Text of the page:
The Poem

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Last Updated on October 26, 2018, by eNotes Editorial. Word Count: 495

W. H. Auden’s “The Shield of Achilles” is a nine-stanza poem that uses an episode from Homer’s ancient Greek epic Iliad (c. 800 b.c.e.; Eng. trans., 1616) to meditate on the violence and brutality of the modern world. The poem begins with an unnamed woman looking over the shoulder of an unnamed man; the two are named in the last stanza, but those who know the Iliad well will immediately recognize from the poem’s title that the woman is the goddess Thetis, the mother of the Greek hero Achilles. The man over whose shoulder she looks is Hephaestos, the god of fire and metal-working, who is commissioned by Thetis in book 18 of the Iliad to make a shield for Achilles to carry into battle. In the first stanza, Thetis looks to see how Hephaestos is decorating the shield. Expecting to see conventional symbols of victory and power, she sees instead that Hephaestos has used images of “an artificial wilderness” and a “sky like lead.”

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The next two stanzas depict in sharper detail the images engraved or embossed on the shield: a barren plain filled with expressionless people standing in line, “waiting for a sign.” As they stand, a voice comes from above declaring the justice of “some cause.” Without discussion or reflection, the people march away in lines to serve that cause, which eventually brings them to grief.

In the fourth stanza, the poem returns to Thetis. Where she expects to see “ritual pieties” in the forms of sacrificial cows and ceremonial offerings, she finds instead “Quite another scene.” Again, the following two stanzas describe the scenes depicted on the shield. This time, she sees a barbed-wire enclosure, where bored sentries and a crowd of detached observers watch as three figures are crucified. “They” have no hope, no pride, and the lines are written so that “they” might be the crucified figures—the crowd, or the sentries, or all three. They have lost their humanity, and “died as men before their bodies died.”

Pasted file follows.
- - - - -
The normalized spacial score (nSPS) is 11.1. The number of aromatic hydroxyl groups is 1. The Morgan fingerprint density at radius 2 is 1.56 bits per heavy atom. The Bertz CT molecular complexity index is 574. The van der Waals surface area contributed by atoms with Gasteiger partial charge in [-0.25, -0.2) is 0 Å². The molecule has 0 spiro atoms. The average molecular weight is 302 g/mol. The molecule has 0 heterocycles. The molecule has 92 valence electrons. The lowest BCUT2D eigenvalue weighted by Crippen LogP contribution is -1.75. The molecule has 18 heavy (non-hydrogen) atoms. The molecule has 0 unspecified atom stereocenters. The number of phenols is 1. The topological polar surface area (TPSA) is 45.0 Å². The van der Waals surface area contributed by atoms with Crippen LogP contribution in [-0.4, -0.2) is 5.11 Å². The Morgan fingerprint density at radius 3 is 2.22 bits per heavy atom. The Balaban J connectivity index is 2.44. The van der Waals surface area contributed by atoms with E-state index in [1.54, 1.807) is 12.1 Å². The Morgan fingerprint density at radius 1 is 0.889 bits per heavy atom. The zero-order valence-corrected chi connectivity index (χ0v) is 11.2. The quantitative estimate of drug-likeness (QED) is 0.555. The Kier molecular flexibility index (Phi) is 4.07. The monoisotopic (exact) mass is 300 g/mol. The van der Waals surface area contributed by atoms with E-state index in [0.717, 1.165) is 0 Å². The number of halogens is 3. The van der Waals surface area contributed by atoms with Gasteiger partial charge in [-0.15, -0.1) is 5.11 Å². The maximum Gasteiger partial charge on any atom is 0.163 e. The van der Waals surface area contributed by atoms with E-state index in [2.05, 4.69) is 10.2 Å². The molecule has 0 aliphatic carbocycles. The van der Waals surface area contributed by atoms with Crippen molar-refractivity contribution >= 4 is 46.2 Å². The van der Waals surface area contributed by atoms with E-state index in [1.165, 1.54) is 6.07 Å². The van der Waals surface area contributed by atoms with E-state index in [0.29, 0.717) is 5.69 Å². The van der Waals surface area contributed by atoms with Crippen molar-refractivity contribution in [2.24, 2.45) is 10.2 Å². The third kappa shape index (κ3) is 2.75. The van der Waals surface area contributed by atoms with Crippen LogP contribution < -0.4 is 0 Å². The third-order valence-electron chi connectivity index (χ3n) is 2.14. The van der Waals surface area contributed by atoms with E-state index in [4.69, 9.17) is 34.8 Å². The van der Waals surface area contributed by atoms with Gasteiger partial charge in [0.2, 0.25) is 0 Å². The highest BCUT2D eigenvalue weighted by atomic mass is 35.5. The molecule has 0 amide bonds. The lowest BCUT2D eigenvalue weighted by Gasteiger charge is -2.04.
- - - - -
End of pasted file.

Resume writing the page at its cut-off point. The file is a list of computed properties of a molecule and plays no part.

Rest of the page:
The seventh stanza returns to Thetis and Hephaestos. Thetis looks this time for athletes and dancers, symbols of strength and agility. Instead of a playing field or dance floor, she finds a “weed-choked field.” The only person in that field, as described in stanza 8, is a poor and dirty boy with nowhere to go and nothing to do but idly throw a stone at a bird. The only world he knows is one of rape and murder and betrayal; he knows nothing of tenderness or compassion.

As the poem ends, Hephaestos finishes his work and limps away and Thetis has her first full look at the shield. She is horrified by what she sees, and by the thought that her son will carry representations of violence and cruelty into battle. In the last line of the poem, the narrator points out something that neither Thetis nor Hephaestos knows: that Achilles himself will soon die in the war against Troy.

Forms and Devices

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Last Updated on October 26, 2018, by eNotes Editorial. Word Count: 433

The most important rhetorical device in “The Shield of Achilles” is contrast, between what Thetis expects to see on the shield and what she does see, and between the ancient world and the modern world. Three times, Thetis looks over Hephaestos’s shoulder, expecting to see idyllic and pastoral scenes of civilizations enjoying peace and prosperity. The images she expects—olive branches, sacrificial animals ornamented with flowers—are from the classical world, and the language of these stanzas invokes an earlier time, with phrases such as “untamed seas,” “ritual pieties,” “Libation and sacrifice,” and “flickering forge-light.”

The people in Thetis’s imagined scenes are strong, adventurous,...

(The entire section contains 928 words.)

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